Dalal Street, the nerve center of Mumbai, is usually a noisy place, with boisterous punters bustling about like busy bees. However, on Monday, 29th February, there was pin-drop silence throughout the locality. Investors were on tenterhooks that Arun Jaitley, NAMO’s right hand man, would indulge in the tomfoolery of imposing tax on long-term capital gains. Everyone knew that if Jaitley did that, it was game over for the Indian stock market.
Investors’ worst fears did come true when Jaitley announced that dividends in excess of Rs. 10 lakh would be taxed in the hands of shareholders (despite the fact that the paying company already pays corporate tax and DDT). At that stage, the Sensex plunged a massive 600+ points, causing severe palpitations to all investors. However, thereafter, there was a miraculous recovery. On Tuesday, the Sensex surged a massive 777 points while today, it kept pace with a surge of 463 points.
Some pundits like Porinju Veliyath were quick to announce that the Budget is a good one and that all woes have come to an end.
Market correction is over; India's structural bull market & high growth economy to gradually get back on to track!
— Porinju Veliyath (@porinju) March 2, 2016
However, whether Porinju’s optimism is based on an objective analysis of the macro-economic factors or whether it is a sentiment expressed instinctively and by force of habit is not known.
In the past, Porinju has demonstrated a penchant for making ultra-bullish predictions and so one has to take his sayings with a pinch of salt.
Saurabh Mukherjea was not at all impressed by the Budget. It is “nothing short of disappointing” he said in a scathing tone and added that the Budget is “no different than that of the UPA”.
Saurabh’s sore point appears to be that the capex, which had seen a 21% growth in last year’s budget, has been slashed to 4% in the current year. This will result in a flat growth for the economy, he opined.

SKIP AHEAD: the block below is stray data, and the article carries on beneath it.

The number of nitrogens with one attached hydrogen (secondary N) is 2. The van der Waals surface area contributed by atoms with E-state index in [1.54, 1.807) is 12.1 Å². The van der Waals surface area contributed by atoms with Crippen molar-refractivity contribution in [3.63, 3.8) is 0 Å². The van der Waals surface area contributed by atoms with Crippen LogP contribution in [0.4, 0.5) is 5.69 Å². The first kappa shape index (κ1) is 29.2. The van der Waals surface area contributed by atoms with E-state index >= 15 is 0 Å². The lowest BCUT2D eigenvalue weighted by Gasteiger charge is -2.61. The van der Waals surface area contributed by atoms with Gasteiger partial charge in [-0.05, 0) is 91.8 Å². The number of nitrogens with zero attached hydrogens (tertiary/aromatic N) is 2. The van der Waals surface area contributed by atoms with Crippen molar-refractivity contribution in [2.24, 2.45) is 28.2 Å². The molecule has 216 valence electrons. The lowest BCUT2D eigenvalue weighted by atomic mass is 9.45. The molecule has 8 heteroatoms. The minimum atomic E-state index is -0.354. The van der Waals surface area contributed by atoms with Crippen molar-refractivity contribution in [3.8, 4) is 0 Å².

“We still maintain our Sensex target at 22,000” Saurabh said in an ominous tone.
He added the grim warning that he would “lose his sleep” if money market rates keep tightening and if China keeps depreciating its currency.
Ajay Srivastava of Dimensions Consulting was also not impressed with the Budget. He warned that there are no “fundamental changes” ushered in by the Budget which warrants an optimistic view. He warned investors not to “jump into the fray” but to take advantage of the euphoria to rebalance their portfolio and get rid of junkyard stocks.
Daljeet Kohli is also circumspect about the situation. In his special report, Daljeet claimed that the Budget is “lacking provisions to spur growth & revive economy”. He said that he expected “out of box thinking” ideas on Bank recapitalization, providing impetus to capex cycle etc. “Our fear of budget being more populist than our expectations has actually played out” Daljeet lamented.
Daljeet also sounded a cautious note by stating “In the past many months our markets have been reeling under heavy selling pressure from FIIs. We do not believe this budget does anything to change that trajectory. It will neither increase nor decrease their selling meaning, no respite from pressure on markets. We do not see any major impact of this budget on corporate earnings, hence not much change in fundamentals”.
Raamdeo Agrawal appeared to be irritated with Jaitley’s quixotic proposal to tax dividends. He called it “triple taxation of profits” and said it is “highly avoidable”. He added that the measure would be “detrimental to small shareholders” because companies would now cut down on dividend payments.
The bottom line of the advice from the pundits, from the perspective of novice investors like you and me, is that we have to also be cautious and watch our backs. We must ensure that we don’t get carried away by over-optimism and we must be careful that we buy only the best quality stocks. Of course, as Ajay Srivastava advised, we must use the opportunity to palm off our junkyard stocks to our unsuspecting peers!